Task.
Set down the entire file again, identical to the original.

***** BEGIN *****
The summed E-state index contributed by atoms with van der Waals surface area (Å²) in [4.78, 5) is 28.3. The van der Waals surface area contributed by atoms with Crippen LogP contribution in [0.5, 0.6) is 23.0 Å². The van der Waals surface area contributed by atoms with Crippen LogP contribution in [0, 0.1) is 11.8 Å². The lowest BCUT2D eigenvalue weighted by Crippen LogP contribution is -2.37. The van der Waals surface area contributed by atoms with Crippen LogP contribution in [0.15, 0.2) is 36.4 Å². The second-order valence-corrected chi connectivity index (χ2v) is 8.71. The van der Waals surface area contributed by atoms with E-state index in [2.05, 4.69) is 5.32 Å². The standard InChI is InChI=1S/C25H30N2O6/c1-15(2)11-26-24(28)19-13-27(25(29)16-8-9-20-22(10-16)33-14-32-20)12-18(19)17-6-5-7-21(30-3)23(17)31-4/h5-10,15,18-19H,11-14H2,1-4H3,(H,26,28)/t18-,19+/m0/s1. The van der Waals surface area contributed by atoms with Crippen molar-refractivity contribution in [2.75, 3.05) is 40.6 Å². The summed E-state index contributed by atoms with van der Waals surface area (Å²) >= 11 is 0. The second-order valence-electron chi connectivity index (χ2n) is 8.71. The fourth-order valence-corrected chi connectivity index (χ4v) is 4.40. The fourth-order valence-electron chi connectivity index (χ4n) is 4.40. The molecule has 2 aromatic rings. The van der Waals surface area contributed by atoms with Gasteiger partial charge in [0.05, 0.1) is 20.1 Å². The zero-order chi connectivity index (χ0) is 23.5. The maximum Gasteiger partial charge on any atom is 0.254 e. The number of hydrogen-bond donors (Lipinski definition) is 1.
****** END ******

The summed E-state index contributed by atoms with van der Waals surface area (Å²) in [4.78, 5) is 28.3. The van der Waals surface area contributed by atoms with Crippen LogP contribution in [0.5, 0.6) is 23.0 Å². The van der Waals surface area contributed by atoms with Crippen LogP contribution in [0, 0.1) is 11.8 Å². The lowest BCUT2D eigenvalue weighted by Crippen LogP contribution is -2.37. The van der Waals surface area contributed by atoms with Crippen LogP contribution in [0.15, 0.2) is 36.4 Å². The second-order valence-corrected chi connectivity index (χ2v) is 8.71. The van der Waals surface area contributed by atoms with E-state index in [2.05, 4.69) is 5.32 Å². The standard InChI is InChI=1S/C25H30N2O6/c1-15(2)11-26-24(28)19-13-27(25(29)16-8-9-20-22(10-16)33-14-32-20)12-18(19)17-6-5-7-21(30-3)23(17)31-4/h5-10,15,18-19H,11-14H2,1-4H3,(H,26,28)/t18-,19+/m0/s1. The van der Waals surface area contributed by atoms with Crippen molar-refractivity contribution in [2.75, 3.05) is 40.6 Å². The summed E-state index contributed by atoms with van der Waals surface area (Å²) >= 11 is 0. The second-order valence-electron chi connectivity index (χ2n) is 8.71. The fourth-order valence-corrected chi connectivity index (χ4v) is 4.40. The fourth-order valence-electron chi connectivity index (χ4n) is 4.40. The molecule has 2 aromatic rings. The van der Waals surface area contributed by atoms with Gasteiger partial charge in [0.05, 0.1) is 20.1 Å². The zero-order chi connectivity index (χ0) is 23.5. The maximum Gasteiger partial charge on any atom is 0.254 e. The number of hydrogen-bond donors (Lipinski definition) is 1.